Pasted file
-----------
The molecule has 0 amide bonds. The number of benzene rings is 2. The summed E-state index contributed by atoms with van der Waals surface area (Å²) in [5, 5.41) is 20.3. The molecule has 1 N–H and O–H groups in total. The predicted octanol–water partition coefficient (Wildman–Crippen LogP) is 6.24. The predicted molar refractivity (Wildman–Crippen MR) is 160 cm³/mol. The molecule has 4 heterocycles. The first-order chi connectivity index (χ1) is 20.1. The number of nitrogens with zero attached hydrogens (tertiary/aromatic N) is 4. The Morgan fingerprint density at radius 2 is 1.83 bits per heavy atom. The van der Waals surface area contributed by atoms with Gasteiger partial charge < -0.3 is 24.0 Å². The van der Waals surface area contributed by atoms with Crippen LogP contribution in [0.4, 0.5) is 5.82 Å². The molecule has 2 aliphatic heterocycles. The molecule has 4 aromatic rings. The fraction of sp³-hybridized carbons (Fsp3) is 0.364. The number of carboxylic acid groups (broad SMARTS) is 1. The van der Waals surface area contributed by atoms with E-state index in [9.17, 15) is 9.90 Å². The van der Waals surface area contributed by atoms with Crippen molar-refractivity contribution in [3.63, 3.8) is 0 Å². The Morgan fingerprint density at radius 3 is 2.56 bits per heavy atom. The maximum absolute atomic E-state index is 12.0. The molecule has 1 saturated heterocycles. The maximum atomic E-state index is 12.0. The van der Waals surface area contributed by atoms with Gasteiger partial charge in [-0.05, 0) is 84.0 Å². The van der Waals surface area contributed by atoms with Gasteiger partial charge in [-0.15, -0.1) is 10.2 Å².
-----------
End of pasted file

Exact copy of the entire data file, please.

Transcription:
The molecule has 0 amide bonds. The number of benzene rings is 2. The summed E-state index contributed by atoms with van der Waals surface area (Å²) in [5, 5.41) is 20.3. The molecule has 1 N–H and O–H groups in total. The predicted octanol–water partition coefficient (Wildman–Crippen LogP) is 6.24. The predicted molar refractivity (Wildman–Crippen MR) is 160 cm³/mol. The molecule has 4 heterocycles. The first-order chi connectivity index (χ1) is 20.1. The number of nitrogens with zero attached hydrogens (tertiary/aromatic N) is 4. The Morgan fingerprint density at radius 2 is 1.83 bits per heavy atom. The van der Waals surface area contributed by atoms with Gasteiger partial charge < -0.3 is 24.0 Å². The van der Waals surface area contributed by atoms with Crippen LogP contribution in [0.4, 0.5) is 5.82 Å². The molecule has 2 aliphatic heterocycles. The molecule has 4 aromatic rings. The fraction of sp³-hybridized carbons (Fsp3) is 0.364. The number of carboxylic acid groups (broad SMARTS) is 1. The van der Waals surface area contributed by atoms with E-state index in [9.17, 15) is 9.90 Å². The van der Waals surface area contributed by atoms with Crippen molar-refractivity contribution in [3.63, 3.8) is 0 Å². The Morgan fingerprint density at radius 3 is 2.56 bits per heavy atom. The maximum absolute atomic E-state index is 12.0. The molecule has 1 saturated heterocycles. The maximum atomic E-state index is 12.0. The van der Waals surface area contributed by atoms with Gasteiger partial charge in [-0.05, 0) is 84.0 Å². The van der Waals surface area contributed by atoms with Gasteiger partial charge in [-0.15, -0.1) is 10.2 Å².